"Just read your blog update 'am I disabled' - sorry babe, but yes you come under disabled. You actually have what is called a hidden disability, a bit like me - and it's only really listed there in the event the life guards need to know (in the case of the pool). You can think yourself lucky - at least you don't have to announce it to the life guard every time you go swimming like I do. A top tip - when/if you tell them say... 'Do I need to tell you I have a colostomy bag?' (well, I'm epileptic, in my case). I'm afraid it's the way of things for you now - you cannot really be 'disabled and demure' - you have to be 'disabled and devil-may-care/proud'!"

    Thank you

  4. That's awesome! Big congrats on getting your feet back in the water. Love swimming myself, its a hell of a workout for sure!

  5. What's disabled anyway?

  6. I know this question also. My own muscle stuff only affects me now and again, and so if I put 'yes' I have an irrational feeling that I might end up being seen in the same bracket as someone who claims disability and is then gets filmed on some investigators programme, happily referreing football, jsut to underline that stereotypical belief that 'disabled' and 'activity' can't possibly go together. Still seems like there's such a limited common perception of how wide the scope of disability is - and hidden disability is hidden, as above.

    Often I just put 'no' partly because I can't be arsed to get into it I admit, but also because I know the specifics don't affect the job/whatever. There are times when I need to, as any tasks involving me lifting stuff are going to be pretty perilous and possibly horribly expensive to those around me :)!

    The 'do I need to tell you' tip from your friend is great. It was so weird to have to think about all this relatively suddenly, so I do get how this is.

    Great to hear you're finding ways back into swimming and getting to do what you enjoy more and more :)

    PS. Re. walking/running - I was recently walking up a big hill carrying naff all, and got overtaken by an absolutely *ancient* bloke with two entire bags of shopping. What is happening there?!?! It's just not on :):)

  7. New to your blog - great post. I often pondered that disability question myself when in the grips of a flare. In the past i have often suffered from pretty severe associated arthritis, massively (and i mean MASSIVELY) swollen legs, only able to walk in absolute agony, leaning on walls, at about 1m per minute etc etc. I did think about applying for a disabled driver badge. Then I thought about applying for one of those disabled spaces on my street, coz it is such a bugger to find a parking space. But then I started worrying about the inconsistency of the arthritis and, like Anonymous above, finding myself appearing on a 'benefits cheats' hidden camera show on ITV4...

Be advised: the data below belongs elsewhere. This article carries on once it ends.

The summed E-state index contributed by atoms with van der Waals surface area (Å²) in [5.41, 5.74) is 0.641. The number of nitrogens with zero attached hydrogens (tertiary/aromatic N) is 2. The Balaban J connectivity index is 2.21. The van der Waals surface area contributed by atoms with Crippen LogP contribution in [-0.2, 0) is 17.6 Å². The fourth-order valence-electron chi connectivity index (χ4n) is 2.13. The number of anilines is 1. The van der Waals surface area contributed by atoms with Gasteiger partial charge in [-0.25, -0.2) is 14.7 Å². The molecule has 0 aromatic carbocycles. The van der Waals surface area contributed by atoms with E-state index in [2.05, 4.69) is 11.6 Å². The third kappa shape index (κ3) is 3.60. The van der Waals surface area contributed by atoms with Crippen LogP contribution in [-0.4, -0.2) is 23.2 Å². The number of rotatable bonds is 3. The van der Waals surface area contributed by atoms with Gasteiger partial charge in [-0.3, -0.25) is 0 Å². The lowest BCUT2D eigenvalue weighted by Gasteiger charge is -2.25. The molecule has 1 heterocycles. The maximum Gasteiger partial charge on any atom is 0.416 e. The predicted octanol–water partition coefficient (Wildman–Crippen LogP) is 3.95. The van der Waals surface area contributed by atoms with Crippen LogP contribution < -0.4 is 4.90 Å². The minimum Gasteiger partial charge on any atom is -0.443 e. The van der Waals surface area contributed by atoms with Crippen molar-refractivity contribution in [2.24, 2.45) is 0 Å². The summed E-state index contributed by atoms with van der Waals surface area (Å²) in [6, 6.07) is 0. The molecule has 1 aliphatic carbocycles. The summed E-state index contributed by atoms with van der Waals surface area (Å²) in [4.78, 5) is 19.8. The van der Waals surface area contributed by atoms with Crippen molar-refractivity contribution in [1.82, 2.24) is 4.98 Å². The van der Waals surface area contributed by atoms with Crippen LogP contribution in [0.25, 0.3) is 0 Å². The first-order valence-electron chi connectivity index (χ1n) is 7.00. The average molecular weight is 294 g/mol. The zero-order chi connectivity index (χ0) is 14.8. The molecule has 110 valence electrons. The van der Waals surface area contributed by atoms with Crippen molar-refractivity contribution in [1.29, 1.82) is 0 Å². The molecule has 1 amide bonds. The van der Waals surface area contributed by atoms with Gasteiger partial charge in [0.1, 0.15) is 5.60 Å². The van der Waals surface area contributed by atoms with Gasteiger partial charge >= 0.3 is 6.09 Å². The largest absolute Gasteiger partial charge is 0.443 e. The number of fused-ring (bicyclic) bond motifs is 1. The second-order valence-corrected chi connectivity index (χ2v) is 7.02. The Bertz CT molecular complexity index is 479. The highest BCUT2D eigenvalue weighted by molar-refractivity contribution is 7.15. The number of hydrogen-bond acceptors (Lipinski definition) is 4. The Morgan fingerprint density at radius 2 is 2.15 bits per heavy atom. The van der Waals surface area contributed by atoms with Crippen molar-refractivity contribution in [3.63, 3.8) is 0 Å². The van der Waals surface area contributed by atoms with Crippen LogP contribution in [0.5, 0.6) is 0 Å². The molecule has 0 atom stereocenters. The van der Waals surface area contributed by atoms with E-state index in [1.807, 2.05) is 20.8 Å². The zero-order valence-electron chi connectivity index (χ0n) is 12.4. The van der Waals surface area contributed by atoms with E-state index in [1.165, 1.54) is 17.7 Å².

However, I did have one very unpleasant experience. I was on a train back from london and the arthritis had come quite badly. The train was packed when it got into croydon and an old lady got on. I was in the seat nearest to her, but could not get up because my legs were so bad. Outwardly however I appeared a pretty normal youngish chap. So another woman started to have a go at me (not the old lady I might add), then someone else joined in... I tried to explain, but you could tell they didn't believe me. I had to spend the rest of the journey facing some very dirty looks.

    Still i do play football every sunday. so I can't be disabled can i?

  8. Rich,

    Thanks for reading my blog. Hope it was interesting for you.

    That is a very complex and challenging situation you describe. The way you look V the way you are can be a very fraught area.

    My legs went horribly wrong as well, at first I tried to carry on as normal, and was often misunderstood. However when I used a stick and was visibly "disabled" I was accepted as needing help etc. Without the stick I was perceived as drugged or drunk. Surely not me.

    Now I look completely normal, I swim and walk with ease. My "disability" is now invisible again.

    I think there are many people we meet everyday that have a hidden disability. Maybe we should just assume that everyone has something difficult to deal with until they are proved to be invincible to time and gravity and physicality.

    Good luck

  9. You are beautiful Arkayeff.